what arguments does Thoreau present in "solitude" to demonstrate that he is not lonely in his isolated cabin?

from the chapter solitude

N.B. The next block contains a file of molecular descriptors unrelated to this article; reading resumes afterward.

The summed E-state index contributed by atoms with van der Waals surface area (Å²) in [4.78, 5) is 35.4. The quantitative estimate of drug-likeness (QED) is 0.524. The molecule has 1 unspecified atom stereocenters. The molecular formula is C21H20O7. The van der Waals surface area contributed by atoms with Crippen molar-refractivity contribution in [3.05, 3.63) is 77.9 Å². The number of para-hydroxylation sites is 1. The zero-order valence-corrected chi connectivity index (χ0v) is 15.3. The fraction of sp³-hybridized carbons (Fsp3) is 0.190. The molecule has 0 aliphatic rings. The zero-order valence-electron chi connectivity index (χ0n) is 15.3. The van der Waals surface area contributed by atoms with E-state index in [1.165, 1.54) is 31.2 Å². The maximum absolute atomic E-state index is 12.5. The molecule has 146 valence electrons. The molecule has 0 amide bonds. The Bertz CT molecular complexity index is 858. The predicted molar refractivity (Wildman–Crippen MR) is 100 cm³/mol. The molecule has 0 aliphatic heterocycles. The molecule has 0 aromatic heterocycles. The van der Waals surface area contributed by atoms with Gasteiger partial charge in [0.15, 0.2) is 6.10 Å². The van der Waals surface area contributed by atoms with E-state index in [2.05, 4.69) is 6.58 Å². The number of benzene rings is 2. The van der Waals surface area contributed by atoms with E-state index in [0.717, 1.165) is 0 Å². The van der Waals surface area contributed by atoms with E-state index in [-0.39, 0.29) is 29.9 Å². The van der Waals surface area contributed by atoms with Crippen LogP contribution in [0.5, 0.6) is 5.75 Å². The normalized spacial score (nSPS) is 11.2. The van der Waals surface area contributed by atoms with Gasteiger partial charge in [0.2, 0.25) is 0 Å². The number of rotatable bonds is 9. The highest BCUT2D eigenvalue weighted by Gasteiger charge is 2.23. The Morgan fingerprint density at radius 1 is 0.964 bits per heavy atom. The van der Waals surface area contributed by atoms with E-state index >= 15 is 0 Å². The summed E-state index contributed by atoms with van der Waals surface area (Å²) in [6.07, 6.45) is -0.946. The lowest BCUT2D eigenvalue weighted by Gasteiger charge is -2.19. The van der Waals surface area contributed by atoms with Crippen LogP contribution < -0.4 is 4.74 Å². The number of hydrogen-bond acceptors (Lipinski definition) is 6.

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Thoreau wanted to live deliberately. He wanted to suck the marrow out of life and all that....Thoreau says that he did not feel isolated in his cabin because the experience lit within him the flame of truth. Truth in the primal sense of man and nature existing as one. He finds freedom in nature's rhythms and reflects on the prison that people put themselves in living in a materialistic society. Thoreau finds this meditation in nature soothing but he is also aware of society that seems to exist on the peripheries of his oasis. The Fitchburg Railroad, for example, rushes past Walden Pond. He takes infrequent trips into town to visit with friends as well. Thoreau always returns to his cabin. He finds companionship with the animals around him and even welcomes the pests that infest his cabin as they escape the coming frosts.